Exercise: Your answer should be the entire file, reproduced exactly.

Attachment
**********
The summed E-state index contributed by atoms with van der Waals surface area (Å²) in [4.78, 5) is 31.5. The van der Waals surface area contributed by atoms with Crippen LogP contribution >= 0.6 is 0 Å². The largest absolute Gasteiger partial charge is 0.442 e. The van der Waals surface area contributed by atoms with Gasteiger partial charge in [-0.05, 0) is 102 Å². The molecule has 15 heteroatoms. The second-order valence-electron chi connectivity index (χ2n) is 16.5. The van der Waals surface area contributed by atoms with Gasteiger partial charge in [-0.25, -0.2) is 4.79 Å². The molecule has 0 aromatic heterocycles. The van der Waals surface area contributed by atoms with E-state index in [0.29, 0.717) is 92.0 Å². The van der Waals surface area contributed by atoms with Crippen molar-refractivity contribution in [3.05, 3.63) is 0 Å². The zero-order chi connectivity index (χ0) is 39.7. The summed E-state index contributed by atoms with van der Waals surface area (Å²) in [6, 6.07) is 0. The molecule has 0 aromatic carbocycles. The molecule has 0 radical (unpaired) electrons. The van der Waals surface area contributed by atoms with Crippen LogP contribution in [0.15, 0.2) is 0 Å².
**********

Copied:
The summed E-state index contributed by atoms with van der Waals surface area (Å²) in [4.78, 5) is 31.5. The van der Waals surface area contributed by atoms with Crippen LogP contribution >= 0.6 is 0 Å². The largest absolute Gasteiger partial charge is 0.442 e. The van der Waals surface area contributed by atoms with Gasteiger partial charge in [-0.05, 0) is 102 Å². The molecule has 15 heteroatoms. The second-order valence-electron chi connectivity index (χ2n) is 16.5. The van der Waals surface area contributed by atoms with Gasteiger partial charge in [-0.25, -0.2) is 4.79 Å². The molecule has 0 aromatic heterocycles. The van der Waals surface area contributed by atoms with E-state index in [0.29, 0.717) is 92.0 Å². The van der Waals surface area contributed by atoms with Crippen molar-refractivity contribution in [3.05, 3.63) is 0 Å². The zero-order chi connectivity index (χ0) is 39.7. The summed E-state index contributed by atoms with van der Waals surface area (Å²) in [6, 6.07) is 0. The molecule has 0 aromatic carbocycles. The molecule has 0 radical (unpaired) electrons. The van der Waals surface area contributed by atoms with Crippen LogP contribution in [0.15, 0.2) is 0 Å².